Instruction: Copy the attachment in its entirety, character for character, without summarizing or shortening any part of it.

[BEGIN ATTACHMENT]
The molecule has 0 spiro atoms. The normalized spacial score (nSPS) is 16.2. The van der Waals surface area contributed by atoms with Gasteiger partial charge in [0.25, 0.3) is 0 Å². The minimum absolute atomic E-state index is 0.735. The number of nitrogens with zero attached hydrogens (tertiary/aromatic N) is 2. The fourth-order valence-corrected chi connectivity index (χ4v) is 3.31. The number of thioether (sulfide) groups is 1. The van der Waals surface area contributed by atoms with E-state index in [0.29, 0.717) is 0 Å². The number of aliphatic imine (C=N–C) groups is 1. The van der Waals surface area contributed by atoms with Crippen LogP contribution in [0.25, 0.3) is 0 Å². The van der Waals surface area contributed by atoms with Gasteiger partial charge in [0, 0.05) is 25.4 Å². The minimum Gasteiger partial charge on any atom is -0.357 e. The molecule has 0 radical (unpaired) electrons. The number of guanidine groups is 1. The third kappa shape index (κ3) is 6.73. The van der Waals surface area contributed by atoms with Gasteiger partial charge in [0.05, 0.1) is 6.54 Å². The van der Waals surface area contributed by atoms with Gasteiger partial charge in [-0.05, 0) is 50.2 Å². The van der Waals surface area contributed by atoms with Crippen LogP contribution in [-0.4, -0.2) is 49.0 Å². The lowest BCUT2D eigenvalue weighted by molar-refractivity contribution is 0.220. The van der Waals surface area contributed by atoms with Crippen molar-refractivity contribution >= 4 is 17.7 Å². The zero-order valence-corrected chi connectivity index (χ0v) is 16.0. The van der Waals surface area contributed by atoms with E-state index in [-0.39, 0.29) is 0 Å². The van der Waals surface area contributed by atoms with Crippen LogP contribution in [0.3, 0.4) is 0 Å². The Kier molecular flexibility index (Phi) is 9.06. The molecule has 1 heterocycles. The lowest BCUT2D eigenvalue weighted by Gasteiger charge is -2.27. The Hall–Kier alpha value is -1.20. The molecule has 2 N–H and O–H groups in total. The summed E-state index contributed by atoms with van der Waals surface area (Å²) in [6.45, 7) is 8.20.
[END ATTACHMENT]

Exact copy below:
The molecule has 0 spiro atoms. The normalized spacial score (nSPS) is 16.2. The van der Waals surface area contributed by atoms with Gasteiger partial charge in [0.25, 0.3) is 0 Å². The minimum absolute atomic E-state index is 0.735. The number of nitrogens with zero attached hydrogens (tertiary/aromatic N) is 2. The fourth-order valence-corrected chi connectivity index (χ4v) is 3.31. The number of thioether (sulfide) groups is 1. The van der Waals surface area contributed by atoms with E-state index in [0.29, 0.717) is 0 Å². The number of aliphatic imine (C=N–C) groups is 1. The van der Waals surface area contributed by atoms with Crippen LogP contribution in [0.25, 0.3) is 0 Å². The van der Waals surface area contributed by atoms with Gasteiger partial charge in [0, 0.05) is 25.4 Å². The minimum Gasteiger partial charge on any atom is -0.357 e. The molecule has 0 radical (unpaired) electrons. The number of guanidine groups is 1. The third kappa shape index (κ3) is 6.73. The van der Waals surface area contributed by atoms with Gasteiger partial charge in [0.05, 0.1) is 6.54 Å². The van der Waals surface area contributed by atoms with Gasteiger partial charge in [-0.05, 0) is 50.2 Å². The van der Waals surface area contributed by atoms with Crippen LogP contribution in [-0.4, -0.2) is 49.0 Å². The lowest BCUT2D eigenvalue weighted by molar-refractivity contribution is 0.220. The van der Waals surface area contributed by atoms with Crippen molar-refractivity contribution >= 4 is 17.7 Å². The zero-order valence-corrected chi connectivity index (χ0v) is 16.0. The van der Waals surface area contributed by atoms with E-state index in [-0.39, 0.29) is 0 Å². The van der Waals surface area contributed by atoms with Crippen LogP contribution in [0.3, 0.4) is 0 Å². The Kier molecular flexibility index (Phi) is 9.06. The molecule has 1 heterocycles. The lowest BCUT2D eigenvalue weighted by Gasteiger charge is -2.27. The Hall–Kier alpha value is -1.20. The molecule has 2 N–H and O–H groups in total. The summed E-state index contributed by atoms with van der Waals surface area (Å²) in [6.45, 7) is 8.20.